Environment & Climate ChangeNews

GREENPEACE Calls On Cameroon To Reject Appeal For Tax Reduction By Timber Exploiters

The international environmental defense non-govermental organisation, Greenpeace, has called on the Cameroonian government not to accept appeals by the country’s timber exploiters umbrella body, Groupement de la Filiere Bois du Cameroun (GFBC) – Cameroon Timber Sector Grouping – for a reduction in the taxes they pay for exploiting Cameroon’s forests.

The demand by GFBC was made on June 2, 2020, when a delegation led by the group’s President, Giorgio Giorgetti, met with Cameroon’s Minister of Forestry and Wildlife, Jules Doret Ndongo.

“The real underlying problem of the forestry exploitation industry is not its actual incapacity to pay taxes but its continued contribution to the violation of human rights and the destruction of the planet. According tax relief to forestry companies could tantamount to publicly financing our next pandemic”, Ranece Ndjeudja, a Greendpeace Africa official in Cameroon, said.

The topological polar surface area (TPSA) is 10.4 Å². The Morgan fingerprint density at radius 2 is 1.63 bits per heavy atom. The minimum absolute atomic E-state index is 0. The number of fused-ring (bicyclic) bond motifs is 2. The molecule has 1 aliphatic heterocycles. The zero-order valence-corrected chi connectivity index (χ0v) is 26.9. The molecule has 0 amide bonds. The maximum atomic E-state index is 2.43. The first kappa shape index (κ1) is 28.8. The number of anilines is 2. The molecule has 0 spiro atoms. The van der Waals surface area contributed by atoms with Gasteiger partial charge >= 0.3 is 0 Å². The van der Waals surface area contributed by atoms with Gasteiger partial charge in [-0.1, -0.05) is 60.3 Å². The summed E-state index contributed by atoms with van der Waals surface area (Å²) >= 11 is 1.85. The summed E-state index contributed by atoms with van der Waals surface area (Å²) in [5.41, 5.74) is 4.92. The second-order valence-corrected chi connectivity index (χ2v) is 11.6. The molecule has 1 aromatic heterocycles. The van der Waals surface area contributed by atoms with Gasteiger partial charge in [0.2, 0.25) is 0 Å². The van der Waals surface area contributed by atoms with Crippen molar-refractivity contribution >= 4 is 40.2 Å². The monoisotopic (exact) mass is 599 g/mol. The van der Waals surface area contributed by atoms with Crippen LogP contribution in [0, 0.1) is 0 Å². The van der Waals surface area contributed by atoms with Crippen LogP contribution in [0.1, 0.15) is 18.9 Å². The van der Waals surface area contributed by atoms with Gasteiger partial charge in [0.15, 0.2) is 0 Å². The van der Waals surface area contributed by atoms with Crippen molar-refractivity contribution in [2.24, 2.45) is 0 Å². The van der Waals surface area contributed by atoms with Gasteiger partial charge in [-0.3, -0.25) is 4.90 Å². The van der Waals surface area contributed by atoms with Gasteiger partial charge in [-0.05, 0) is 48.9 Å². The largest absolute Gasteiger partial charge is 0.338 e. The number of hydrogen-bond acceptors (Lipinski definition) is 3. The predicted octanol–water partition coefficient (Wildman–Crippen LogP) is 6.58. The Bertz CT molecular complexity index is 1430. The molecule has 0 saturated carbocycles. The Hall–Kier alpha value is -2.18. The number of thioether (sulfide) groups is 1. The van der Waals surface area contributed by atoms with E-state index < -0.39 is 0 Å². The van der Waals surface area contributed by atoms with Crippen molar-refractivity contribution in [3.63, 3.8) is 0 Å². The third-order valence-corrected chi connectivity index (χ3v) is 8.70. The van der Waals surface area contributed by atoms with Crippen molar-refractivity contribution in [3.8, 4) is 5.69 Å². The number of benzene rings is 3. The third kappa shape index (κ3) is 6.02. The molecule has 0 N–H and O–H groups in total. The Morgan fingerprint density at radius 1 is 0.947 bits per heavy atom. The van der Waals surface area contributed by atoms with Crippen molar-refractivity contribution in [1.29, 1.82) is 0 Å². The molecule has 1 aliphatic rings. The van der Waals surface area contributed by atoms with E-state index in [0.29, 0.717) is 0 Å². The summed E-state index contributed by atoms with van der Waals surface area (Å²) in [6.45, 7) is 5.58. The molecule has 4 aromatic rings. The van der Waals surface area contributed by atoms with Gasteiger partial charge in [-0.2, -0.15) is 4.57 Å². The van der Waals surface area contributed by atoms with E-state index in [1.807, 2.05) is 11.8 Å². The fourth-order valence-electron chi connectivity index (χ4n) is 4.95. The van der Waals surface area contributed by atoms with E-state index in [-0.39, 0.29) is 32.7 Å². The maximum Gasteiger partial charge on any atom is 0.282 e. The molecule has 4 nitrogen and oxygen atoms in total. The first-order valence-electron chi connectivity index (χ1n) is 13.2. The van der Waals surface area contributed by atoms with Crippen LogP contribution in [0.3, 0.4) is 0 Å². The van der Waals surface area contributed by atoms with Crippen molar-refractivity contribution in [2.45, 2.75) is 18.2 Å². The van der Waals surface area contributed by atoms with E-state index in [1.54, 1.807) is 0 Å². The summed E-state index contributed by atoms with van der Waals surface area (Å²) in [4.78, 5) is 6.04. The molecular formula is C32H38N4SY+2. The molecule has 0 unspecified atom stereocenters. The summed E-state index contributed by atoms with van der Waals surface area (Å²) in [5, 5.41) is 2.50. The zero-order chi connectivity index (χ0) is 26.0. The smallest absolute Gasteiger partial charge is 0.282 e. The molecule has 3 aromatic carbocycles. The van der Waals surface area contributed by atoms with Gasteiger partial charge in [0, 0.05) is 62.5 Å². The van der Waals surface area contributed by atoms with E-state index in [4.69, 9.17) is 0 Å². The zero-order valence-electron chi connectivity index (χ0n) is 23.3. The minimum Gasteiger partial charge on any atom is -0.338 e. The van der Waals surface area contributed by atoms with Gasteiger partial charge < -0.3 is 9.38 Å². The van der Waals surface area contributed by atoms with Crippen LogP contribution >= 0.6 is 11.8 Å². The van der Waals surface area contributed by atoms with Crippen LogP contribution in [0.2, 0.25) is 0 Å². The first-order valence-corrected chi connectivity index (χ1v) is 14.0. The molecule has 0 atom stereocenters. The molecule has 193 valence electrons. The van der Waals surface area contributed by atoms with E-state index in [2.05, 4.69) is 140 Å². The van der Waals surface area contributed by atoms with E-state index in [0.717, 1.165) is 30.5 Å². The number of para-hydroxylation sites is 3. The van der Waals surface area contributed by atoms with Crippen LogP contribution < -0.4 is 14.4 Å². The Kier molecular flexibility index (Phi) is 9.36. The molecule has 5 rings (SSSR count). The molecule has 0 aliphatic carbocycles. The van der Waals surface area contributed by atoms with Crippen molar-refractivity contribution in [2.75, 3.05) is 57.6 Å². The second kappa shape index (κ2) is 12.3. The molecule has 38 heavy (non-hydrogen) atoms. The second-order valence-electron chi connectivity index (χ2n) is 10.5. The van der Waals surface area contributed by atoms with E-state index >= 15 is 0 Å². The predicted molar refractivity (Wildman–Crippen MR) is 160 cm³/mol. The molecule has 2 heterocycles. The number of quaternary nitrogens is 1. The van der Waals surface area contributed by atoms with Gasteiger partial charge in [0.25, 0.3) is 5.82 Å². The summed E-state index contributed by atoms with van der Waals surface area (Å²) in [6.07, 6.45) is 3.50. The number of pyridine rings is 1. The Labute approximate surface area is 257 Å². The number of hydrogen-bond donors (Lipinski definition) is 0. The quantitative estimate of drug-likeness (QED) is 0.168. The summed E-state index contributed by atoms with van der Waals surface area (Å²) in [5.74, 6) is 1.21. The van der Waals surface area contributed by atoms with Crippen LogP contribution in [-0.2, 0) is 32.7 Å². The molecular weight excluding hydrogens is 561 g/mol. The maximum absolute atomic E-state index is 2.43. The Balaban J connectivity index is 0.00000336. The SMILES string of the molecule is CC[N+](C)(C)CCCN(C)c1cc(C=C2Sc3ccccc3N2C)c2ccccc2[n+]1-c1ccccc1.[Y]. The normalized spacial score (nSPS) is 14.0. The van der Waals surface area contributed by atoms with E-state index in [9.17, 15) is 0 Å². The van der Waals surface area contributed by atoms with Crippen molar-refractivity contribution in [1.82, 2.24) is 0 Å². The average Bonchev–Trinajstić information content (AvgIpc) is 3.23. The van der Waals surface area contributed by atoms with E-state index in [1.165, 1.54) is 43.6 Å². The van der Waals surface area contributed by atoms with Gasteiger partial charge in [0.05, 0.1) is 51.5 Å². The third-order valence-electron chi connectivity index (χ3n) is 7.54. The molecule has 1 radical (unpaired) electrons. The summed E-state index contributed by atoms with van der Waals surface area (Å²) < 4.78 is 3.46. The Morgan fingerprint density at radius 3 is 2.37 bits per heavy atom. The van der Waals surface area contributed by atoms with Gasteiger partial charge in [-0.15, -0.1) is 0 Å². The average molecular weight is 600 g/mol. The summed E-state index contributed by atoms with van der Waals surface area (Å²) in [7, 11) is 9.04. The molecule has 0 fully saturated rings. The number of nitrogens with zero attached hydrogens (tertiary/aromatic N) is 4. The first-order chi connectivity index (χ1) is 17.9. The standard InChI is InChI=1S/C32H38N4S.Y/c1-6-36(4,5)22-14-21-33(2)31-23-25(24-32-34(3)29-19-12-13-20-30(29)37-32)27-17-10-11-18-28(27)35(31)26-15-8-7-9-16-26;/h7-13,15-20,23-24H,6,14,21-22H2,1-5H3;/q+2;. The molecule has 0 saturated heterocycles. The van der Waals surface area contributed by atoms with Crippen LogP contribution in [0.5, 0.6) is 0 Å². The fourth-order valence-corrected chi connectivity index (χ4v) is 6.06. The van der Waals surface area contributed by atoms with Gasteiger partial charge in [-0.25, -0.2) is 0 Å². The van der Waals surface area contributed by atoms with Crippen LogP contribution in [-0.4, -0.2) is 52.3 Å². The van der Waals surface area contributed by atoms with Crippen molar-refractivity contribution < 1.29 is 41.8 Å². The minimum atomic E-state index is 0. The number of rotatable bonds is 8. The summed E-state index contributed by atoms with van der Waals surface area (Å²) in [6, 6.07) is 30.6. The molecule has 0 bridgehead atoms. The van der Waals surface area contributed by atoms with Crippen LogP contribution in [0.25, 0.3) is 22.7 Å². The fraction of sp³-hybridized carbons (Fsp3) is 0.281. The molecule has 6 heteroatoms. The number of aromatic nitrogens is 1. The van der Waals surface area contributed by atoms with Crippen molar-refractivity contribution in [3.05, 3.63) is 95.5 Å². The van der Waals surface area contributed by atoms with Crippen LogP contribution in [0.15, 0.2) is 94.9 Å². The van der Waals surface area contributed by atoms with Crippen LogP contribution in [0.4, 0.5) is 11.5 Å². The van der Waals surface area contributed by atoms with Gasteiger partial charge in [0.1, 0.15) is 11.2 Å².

Greenpeace Africa rather calls on the Cameroon government to put in place a permanent protection plan for its forest and to work with international partners with a view to generating investments in the renewable energy, ecological agriculture and the community management of forests.

“We have to protect nature so that nature can protect us. The actual distress of the forestry exploitation sector is a good opportunity to reconstruct our economy in durable sectors that do not exacerbate climatic urgencies and put in danger biodiversity nor menace our health,” Ndjeudja declared.

However, GFBC insists a reduction in timber exploitation taxes during the 2020 budgetary year would be a big advantage to timber exploiters who are currently negatively affected by the ravages of the COVID-19 pandemic.

The group is also asking for a 50 per cent reduction in customs duty on transformed timber and a suspension in the payment of forestry royalties.

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Chief Bisong Etahoben

Chief Bisong Etahoben is a Cameroonian investigative journalist and traditional ruler. He writes for international media and has participated in several transnational investigations. Etahoben won the first-ever Cameroon Investigative Journalist Award in 1992. He serves as a member of a number of international investigative journalism professional bodies including the Forum for African Investigative Reporters (FAIR). He is HumAngle's Francophone and Central Africa editor.

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